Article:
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Amplifying BIPOC Student Voices: Discussions on Racial and Social Justice at FAU

Adrian LabartaAmid the COVID-19 pandemic, institutions of higher education have experienced various challenges, including transitions to online learning and adaptations to the delivery of campus services. Students, faculty, and staff alike have navigated feelings of anxiety and stress amid these uncertain times. Further, students that identify as Black, Indigenous, and People of Color (BIPOC) are navigating two pandemics: COVID-19 and systemic racism. This reality presents an important question: How are university systems working to address racial injustice and support BIPOC students?

On Monday November 2, 2020, the College of Education (COE) Student Achievement Council (SAC) at Florida Atlantic University (FAU) collaborated with AACTE’s Holmes Scholars Program and the COE Diversity Committee to host a student outreach event with the purpose of addressing the aforementioned question. The three-part virtual presentation consisted of a welcome from COE Dean Stephen Silverman, a panel discussion with FAU’s Holmes Scholars, and an open discussion with all attendees of the event.

During the panel discussion, my fellow FAU Holmes Scholars and I discussed ways that we are linking our passion for racial and social justice to our scholarship, including current research projects and professional conference presentations. We shared common challenges that we have experienced as BIPOC students and considered ideas for outreach that may serve to further engage BIPOC students in our community. Additional themes of the conversation included the importance of mentorship, transparency, accountability, and inclusiveness to foster connection within FAU as an institution and within the COE.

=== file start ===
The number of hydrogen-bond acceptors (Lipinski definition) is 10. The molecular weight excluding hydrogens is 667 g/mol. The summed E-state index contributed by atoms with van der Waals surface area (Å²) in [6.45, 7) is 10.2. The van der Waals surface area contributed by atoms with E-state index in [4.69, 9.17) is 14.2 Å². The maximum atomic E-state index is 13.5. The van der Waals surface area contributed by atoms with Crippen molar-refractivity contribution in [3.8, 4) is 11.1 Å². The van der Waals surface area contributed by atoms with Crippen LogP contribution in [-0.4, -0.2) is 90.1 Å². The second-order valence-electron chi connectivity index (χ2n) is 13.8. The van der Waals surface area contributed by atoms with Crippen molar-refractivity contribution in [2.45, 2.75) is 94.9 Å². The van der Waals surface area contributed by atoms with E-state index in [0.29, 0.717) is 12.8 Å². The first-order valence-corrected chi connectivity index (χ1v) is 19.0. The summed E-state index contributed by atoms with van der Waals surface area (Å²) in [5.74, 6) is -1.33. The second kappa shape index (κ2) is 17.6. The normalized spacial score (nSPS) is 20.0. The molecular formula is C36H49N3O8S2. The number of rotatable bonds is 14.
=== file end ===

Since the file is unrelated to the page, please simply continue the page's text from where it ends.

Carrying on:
As a Latina counselor and counselor educator-in-training, I wholeheartedly value working in a profession that centers diversity and equity in education and practice. Broaching conversations on race, power, and privilege is essential to dismantling barriers that disempower BIPOC individuals. The space that was created during the panel event reinforced the power of authenticity and connection, which are two crucial elements to creating systemic change. Throughout the discussion, it became clear that interdisciplinary collaboration is equally important to reach our collective goal of racial and social justice.

After the event, I was also reminded of the role of vulnerability, which Brene Brown describes in the following quote: “Daring greatly means the courage to be vulnerable. It means to show up and be seen. To ask for what you need. To talk about how you’re feeling. To have the hard conversations.” As educators, my hope is that we can continue to self-reflect, “show up” in these spaces, and use our voices to advocate for equity and healing for BIPOC students, faculty, staff, and communities.

Adriana Labarta is a Ph.D. student in the Counselor Education Department in the College of Education at Florida Atlantic University. She currently serves as a staff counselor at FAU’s Counseling and Psychological Services. Labarta’s primary research interests include eating disorders, LGBTQIA+ issues, and multicultural and social justice issues in counseling and counselor education.


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